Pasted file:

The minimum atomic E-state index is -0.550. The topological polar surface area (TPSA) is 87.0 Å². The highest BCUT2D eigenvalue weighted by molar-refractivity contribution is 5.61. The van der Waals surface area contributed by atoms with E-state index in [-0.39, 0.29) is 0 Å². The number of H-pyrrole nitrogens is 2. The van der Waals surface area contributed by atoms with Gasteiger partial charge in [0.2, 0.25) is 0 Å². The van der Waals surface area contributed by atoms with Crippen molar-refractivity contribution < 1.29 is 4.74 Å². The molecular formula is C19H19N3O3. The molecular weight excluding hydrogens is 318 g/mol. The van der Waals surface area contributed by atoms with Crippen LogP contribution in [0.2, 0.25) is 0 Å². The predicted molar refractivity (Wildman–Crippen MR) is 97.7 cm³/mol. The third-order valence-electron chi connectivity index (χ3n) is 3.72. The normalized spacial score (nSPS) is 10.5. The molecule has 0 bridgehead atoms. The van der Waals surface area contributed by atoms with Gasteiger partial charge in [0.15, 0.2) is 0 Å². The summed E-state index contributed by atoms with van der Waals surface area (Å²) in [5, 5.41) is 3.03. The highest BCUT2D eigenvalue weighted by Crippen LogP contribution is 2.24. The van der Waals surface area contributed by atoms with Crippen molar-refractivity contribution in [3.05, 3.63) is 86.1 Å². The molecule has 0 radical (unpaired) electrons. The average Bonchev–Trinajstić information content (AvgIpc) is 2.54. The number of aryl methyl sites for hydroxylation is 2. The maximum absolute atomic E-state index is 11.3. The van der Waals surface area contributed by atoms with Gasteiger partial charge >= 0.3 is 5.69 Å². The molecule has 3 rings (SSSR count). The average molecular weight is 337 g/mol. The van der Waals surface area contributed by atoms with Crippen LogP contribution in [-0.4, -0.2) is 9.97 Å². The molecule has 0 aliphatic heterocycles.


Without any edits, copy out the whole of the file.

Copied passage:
The minimum atomic E-state index is -0.550. The topological polar surface area (TPSA) is 87.0 Å². The highest BCUT2D eigenvalue weighted by molar-refractivity contribution is 5.61. The van der Waals surface area contributed by atoms with E-state index in [-0.39, 0.29) is 0 Å². The number of H-pyrrole nitrogens is 2. The van der Waals surface area contributed by atoms with Gasteiger partial charge in [0.2, 0.25) is 0 Å². The van der Waals surface area contributed by atoms with Crippen molar-refractivity contribution < 1.29 is 4.74 Å². The molecular formula is C19H19N3O3. The molecular weight excluding hydrogens is 318 g/mol. The van der Waals surface area contributed by atoms with Crippen LogP contribution in [0.2, 0.25) is 0 Å². The predicted molar refractivity (Wildman–Crippen MR) is 97.7 cm³/mol. The third-order valence-electron chi connectivity index (χ3n) is 3.72. The normalized spacial score (nSPS) is 10.5. The molecule has 0 bridgehead atoms. The van der Waals surface area contributed by atoms with Gasteiger partial charge in [0.15, 0.2) is 0 Å². The summed E-state index contributed by atoms with van der Waals surface area (Å²) in [5, 5.41) is 3.03. The highest BCUT2D eigenvalue weighted by Crippen LogP contribution is 2.24. The van der Waals surface area contributed by atoms with Crippen molar-refractivity contribution in [3.05, 3.63) is 86.1 Å². The molecule has 0 radical (unpaired) electrons. The average Bonchev–Trinajstić information content (AvgIpc) is 2.54. The number of aryl methyl sites for hydroxylation is 2. The maximum absolute atomic E-state index is 11.3. The van der Waals surface area contributed by atoms with Gasteiger partial charge >= 0.3 is 5.69 Å². The molecule has 3 rings (SSSR count). The average molecular weight is 337 g/mol. The van der Waals surface area contributed by atoms with Crippen LogP contribution in [-0.4, -0.2) is 9.97 Å². The molecule has 0 aliphatic heterocycles.